Sand from Bermuda

The sand from Bermuda appears to be from a different universe than the sand from Myrtle Beach. This beautiful sand gives off a pinkish-white hue that is aesthetically pleasing both to the naked eye and under a microscope. While the sand is fine, under a microscope it looks coarse due to the large amount of broken up shell material. The pink color is due to a red & pink microscopic organism called foraminifera that dies on the ocean floor, mixes up with bits of coral and shells, and gets washed up on shore, giving the sand a pink hue.

Sand from Hawaii

The sample from Hawaii looks like gems upon first glance under a microscope, but it is primarily made up of a green glassy mineral called Olivine. This mineral is prevalent in this sample due to salt breaking down volcanic/igneous rock in the area. The sand is much coarser than sand from Myrtle Beach, and sand from other parts of Hawaiian beaches may also feature lots of volcanic rock and pieces of shells, depending on where it is collected.

Sand from the Arabian Sea

Perhaps the most stunning sand sample provided by the team of professors at CCU is the sample from the Arabian Sea. The sample was taken from the Continental Shelf and was passed through a sieve to get rid of the small pieces of sand. What was left, which can be seen in the photo, were the bodies of organisms as well as the shells of dead marine life. The abundance of marine life in this sample is due to the fact that the river that deposits into this part of the sea provides tons of nutrients, causing marine life to thrive in this area.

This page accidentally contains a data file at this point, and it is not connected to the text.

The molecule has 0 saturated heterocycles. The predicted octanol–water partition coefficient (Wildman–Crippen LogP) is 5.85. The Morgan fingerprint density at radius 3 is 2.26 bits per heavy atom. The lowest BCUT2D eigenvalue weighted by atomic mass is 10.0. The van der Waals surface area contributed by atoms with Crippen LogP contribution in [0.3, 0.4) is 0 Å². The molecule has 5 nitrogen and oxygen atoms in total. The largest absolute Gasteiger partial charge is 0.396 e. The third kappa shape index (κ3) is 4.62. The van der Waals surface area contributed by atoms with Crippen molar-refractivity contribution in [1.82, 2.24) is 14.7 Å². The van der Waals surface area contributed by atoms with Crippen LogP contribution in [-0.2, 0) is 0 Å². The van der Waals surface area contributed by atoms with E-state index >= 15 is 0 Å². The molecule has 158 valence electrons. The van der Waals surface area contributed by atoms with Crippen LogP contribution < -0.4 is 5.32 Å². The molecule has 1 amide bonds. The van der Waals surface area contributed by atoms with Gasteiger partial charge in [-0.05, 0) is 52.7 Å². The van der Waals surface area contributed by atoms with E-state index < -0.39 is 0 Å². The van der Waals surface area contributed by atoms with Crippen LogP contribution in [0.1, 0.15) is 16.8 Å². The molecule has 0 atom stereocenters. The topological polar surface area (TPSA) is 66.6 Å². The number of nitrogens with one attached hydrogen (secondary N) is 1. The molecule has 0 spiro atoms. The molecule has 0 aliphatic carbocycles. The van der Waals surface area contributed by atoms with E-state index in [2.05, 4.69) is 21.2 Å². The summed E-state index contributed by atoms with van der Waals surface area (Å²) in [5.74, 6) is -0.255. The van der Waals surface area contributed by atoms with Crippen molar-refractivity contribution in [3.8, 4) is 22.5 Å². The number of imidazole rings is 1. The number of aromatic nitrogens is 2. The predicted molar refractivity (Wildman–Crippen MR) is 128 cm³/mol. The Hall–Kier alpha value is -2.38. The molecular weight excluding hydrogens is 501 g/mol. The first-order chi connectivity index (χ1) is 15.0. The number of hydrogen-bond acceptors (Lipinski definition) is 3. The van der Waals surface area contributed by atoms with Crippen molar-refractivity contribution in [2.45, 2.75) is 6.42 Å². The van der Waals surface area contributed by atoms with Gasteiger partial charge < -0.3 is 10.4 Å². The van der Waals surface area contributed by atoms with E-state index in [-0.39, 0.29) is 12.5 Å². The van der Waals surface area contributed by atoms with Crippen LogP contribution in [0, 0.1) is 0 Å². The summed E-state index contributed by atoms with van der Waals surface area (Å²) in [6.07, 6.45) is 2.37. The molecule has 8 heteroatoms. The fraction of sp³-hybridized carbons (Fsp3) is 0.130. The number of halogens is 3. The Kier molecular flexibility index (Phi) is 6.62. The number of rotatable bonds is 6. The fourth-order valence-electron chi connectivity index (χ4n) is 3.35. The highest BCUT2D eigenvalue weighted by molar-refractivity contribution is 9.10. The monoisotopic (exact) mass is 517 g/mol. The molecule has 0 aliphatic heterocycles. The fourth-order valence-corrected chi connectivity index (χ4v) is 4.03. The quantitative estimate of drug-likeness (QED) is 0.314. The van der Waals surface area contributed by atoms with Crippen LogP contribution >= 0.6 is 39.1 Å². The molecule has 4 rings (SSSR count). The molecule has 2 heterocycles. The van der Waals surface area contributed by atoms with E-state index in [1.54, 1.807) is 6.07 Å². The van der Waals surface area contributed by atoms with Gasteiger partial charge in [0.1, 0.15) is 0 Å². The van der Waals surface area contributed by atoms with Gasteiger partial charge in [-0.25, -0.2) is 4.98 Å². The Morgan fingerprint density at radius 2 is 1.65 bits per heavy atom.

Plastics in Sand

As you can see, sand is much more beautiful than you may have considered before. But one thing we never consider is the impact of plastics on sand and water quality all across the world. The team of professors at CCU collects many sand and water samples each year from different parts of the world and studies the impact of plastics on our coasts. The plastics they find come from everyday items ranging from plastic bottles to fibers that have worn off of clothing like yoga pants. These plastics can be found on a macro level, such as finding a pair of sunglasses on the beach, but can also be found in water samples as fibers. The plastics left on our beaches and in our water photodegrade in the sun, but that doesn’t mean they go away; instead, they break down into smaller things. Microscopic organisms eat these pieces of plastic, and eventually, the plastic makes its way up the food chain to humans as we consume seafood.

While sand acts as a filter to help try to sort these pieces of plastic out of our water, it is impossible to stop it completely. This is why it is important for us to take action and try to keep litter off of our beloved beaches to try to make less of a negative impact on our environment. Do your part and help keep the sand and water of Myrtle Beach and other beaches clean!